With open-source software and information available on the web, amateurs can edit videos more easily. In addition to listing out how to get started with editing, we created a guide to various video editing resources.
More people than ever are looking at ways to create videos, whether to capture family memories or to market their businesses online. It’s an opportune moment to create videos. We already have cameras in our pockets. Video capture is only the first step, however.
We need to learn how to edit videos as well. To edit your videos, you can choose from a wide range of video editing software. There is an editor for everyone, and often at a very affordable price as well. So, there is one for you, whether it is a simple drag-and-drop or a fully-fledged, professional class of editors.
There are ever more options and approaches to video editing, which can turn into a never-ending rabbit hole. Therefore, we have put together this guide for people just starting on video editing and getting them started.
Video Editing Computer Specifications:
Looking at what the software you will be using recommends is the best way to determine what computer specs you need. Software with lower power requirements will need less powerful machines. However, here are some general guidelines that should help you get started:
It should be fine to use a Core i5 or Core i7 from a recent Intel processor. Ryzen 5 is a good choice for budget builds because of its low price and good performance.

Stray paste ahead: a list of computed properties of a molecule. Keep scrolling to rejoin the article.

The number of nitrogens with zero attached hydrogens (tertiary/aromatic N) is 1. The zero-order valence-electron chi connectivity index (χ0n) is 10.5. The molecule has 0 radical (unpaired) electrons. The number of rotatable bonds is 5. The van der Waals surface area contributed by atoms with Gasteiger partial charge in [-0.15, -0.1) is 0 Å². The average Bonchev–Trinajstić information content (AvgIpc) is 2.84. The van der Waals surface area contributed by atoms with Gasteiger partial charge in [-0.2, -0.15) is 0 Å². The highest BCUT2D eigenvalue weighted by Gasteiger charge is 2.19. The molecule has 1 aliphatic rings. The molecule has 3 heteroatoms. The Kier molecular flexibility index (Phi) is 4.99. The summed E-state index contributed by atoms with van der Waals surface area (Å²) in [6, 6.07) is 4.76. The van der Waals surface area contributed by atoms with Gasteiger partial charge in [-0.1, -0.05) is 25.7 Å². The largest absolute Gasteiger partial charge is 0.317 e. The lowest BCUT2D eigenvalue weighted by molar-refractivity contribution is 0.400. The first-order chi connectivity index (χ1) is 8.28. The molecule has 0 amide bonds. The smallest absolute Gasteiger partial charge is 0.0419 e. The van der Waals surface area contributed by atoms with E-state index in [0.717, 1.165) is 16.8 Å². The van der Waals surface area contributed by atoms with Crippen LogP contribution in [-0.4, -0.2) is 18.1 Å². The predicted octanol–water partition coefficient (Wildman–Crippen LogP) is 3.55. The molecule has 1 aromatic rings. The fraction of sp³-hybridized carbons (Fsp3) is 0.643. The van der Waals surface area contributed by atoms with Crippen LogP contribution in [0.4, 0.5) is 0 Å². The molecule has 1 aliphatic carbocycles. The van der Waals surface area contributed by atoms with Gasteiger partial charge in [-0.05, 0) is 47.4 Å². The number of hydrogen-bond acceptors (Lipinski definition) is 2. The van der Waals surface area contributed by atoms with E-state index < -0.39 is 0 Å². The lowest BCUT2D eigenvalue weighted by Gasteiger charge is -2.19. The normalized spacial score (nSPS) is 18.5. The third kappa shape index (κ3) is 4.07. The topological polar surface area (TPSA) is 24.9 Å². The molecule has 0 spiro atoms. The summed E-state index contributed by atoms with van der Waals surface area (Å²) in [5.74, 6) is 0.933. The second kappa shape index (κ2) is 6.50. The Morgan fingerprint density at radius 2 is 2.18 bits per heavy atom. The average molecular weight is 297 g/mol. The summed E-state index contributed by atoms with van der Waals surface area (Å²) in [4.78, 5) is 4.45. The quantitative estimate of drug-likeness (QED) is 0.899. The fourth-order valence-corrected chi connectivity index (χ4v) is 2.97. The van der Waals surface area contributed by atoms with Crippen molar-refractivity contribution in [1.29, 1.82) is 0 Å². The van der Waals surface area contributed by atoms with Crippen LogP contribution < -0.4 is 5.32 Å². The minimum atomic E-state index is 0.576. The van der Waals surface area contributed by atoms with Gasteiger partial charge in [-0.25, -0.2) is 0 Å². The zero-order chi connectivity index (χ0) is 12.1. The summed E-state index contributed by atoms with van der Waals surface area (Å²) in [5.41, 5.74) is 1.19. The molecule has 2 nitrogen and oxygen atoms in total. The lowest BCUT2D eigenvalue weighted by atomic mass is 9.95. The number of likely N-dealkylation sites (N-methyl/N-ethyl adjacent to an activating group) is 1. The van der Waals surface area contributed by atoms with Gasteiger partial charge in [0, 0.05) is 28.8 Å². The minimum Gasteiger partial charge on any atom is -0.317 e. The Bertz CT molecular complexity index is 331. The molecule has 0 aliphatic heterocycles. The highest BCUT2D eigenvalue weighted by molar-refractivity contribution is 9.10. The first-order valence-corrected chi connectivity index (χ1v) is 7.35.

It is recommended that you have at least 8GB of RAM, but more is better. Some software recommends you have at least 4GB. You will be happier with 16GB or more if you’re editing videos of high complexity or resolution (4K+).
Depending on your software and what you intend to do, you may or may not need a graphics card. Graphics cards aren’t necessary for all software. The minimum requirement is either a GTX 1650 or RX 570 if you are going to do more rendering or use DaVinci Resolve (which was specifically made to make use of GPUs).
It takes a lot of space to store video, particularly 4K video. However, SSDs (solid-state drives) will perform faster than HDDs (hard disc drives). If you are doing a lot of video editing, get the most storage space you can afford.
Additionally, there are a few other computer considerations to take into account. Getting video on and off your computer can be difficult due to the video’s large file size. For transferring data to and from digital storage devices, USB 3.1, USB-C, and Thunderbolt provide relatively fast connections.
If you upload videos to the internet, you will need an immediate connection. The slower options aren’t necessary, but if you opt for them, you’ll probably have to wait a long time for things to transfer.
Also read: What is PowerPoint to PDF Converter